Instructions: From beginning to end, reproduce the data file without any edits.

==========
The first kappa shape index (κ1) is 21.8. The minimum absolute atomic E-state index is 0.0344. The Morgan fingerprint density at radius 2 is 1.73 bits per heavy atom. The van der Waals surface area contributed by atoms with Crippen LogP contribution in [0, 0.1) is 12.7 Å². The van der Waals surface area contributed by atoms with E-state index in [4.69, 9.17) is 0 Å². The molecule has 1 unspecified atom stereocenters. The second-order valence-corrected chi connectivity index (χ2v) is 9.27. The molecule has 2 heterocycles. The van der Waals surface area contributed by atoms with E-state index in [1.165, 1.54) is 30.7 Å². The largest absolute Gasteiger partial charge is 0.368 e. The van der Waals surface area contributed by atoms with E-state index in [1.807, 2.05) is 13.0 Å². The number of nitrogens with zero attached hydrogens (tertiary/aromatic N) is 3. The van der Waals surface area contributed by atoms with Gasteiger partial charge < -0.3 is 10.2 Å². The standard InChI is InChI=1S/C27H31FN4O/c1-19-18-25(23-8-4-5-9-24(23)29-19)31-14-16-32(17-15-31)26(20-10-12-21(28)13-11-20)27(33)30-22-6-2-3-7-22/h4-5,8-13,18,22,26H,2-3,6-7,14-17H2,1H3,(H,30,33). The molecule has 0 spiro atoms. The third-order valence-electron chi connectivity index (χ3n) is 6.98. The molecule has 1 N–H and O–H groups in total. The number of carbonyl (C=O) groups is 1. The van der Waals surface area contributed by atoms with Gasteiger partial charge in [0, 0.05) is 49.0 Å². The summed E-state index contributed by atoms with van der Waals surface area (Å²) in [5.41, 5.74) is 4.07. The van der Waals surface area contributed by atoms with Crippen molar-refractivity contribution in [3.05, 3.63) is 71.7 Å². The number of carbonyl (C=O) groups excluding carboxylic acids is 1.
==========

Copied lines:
The first kappa shape index (κ1) is 21.8. The minimum absolute atomic E-state index is 0.0344. The Morgan fingerprint density at radius 2 is 1.73 bits per heavy atom. The van der Waals surface area contributed by atoms with Crippen LogP contribution in [0, 0.1) is 12.7 Å². The van der Waals surface area contributed by atoms with E-state index in [4.69, 9.17) is 0 Å². The molecule has 1 unspecified atom stereocenters. The second-order valence-corrected chi connectivity index (χ2v) is 9.27. The molecule has 2 heterocycles. The van der Waals surface area contributed by atoms with E-state index in [1.165, 1.54) is 30.7 Å². The largest absolute Gasteiger partial charge is 0.368 e. The van der Waals surface area contributed by atoms with E-state index in [1.807, 2.05) is 13.0 Å². The number of nitrogens with zero attached hydrogens (tertiary/aromatic N) is 3. The van der Waals surface area contributed by atoms with Gasteiger partial charge < -0.3 is 10.2 Å². The standard InChI is InChI=1S/C27H31FN4O/c1-19-18-25(23-8-4-5-9-24(23)29-19)31-14-16-32(17-15-31)26(20-10-12-21(28)13-11-20)27(33)30-22-6-2-3-7-22/h4-5,8-13,18,22,26H,2-3,6-7,14-17H2,1H3,(H,30,33). The molecule has 0 spiro atoms. The third-order valence-electron chi connectivity index (χ3n) is 6.98. The molecule has 1 N–H and O–H groups in total. The number of carbonyl (C=O) groups is 1. The van der Waals surface area contributed by atoms with Gasteiger partial charge in [0, 0.05) is 49.0 Å². The summed E-state index contributed by atoms with van der Waals surface area (Å²) in [5.41, 5.74) is 4.07. The van der Waals surface area contributed by atoms with Crippen molar-refractivity contribution in [3.05, 3.63) is 71.7 Å². The number of carbonyl (C=O) groups excluding carboxylic acids is 1.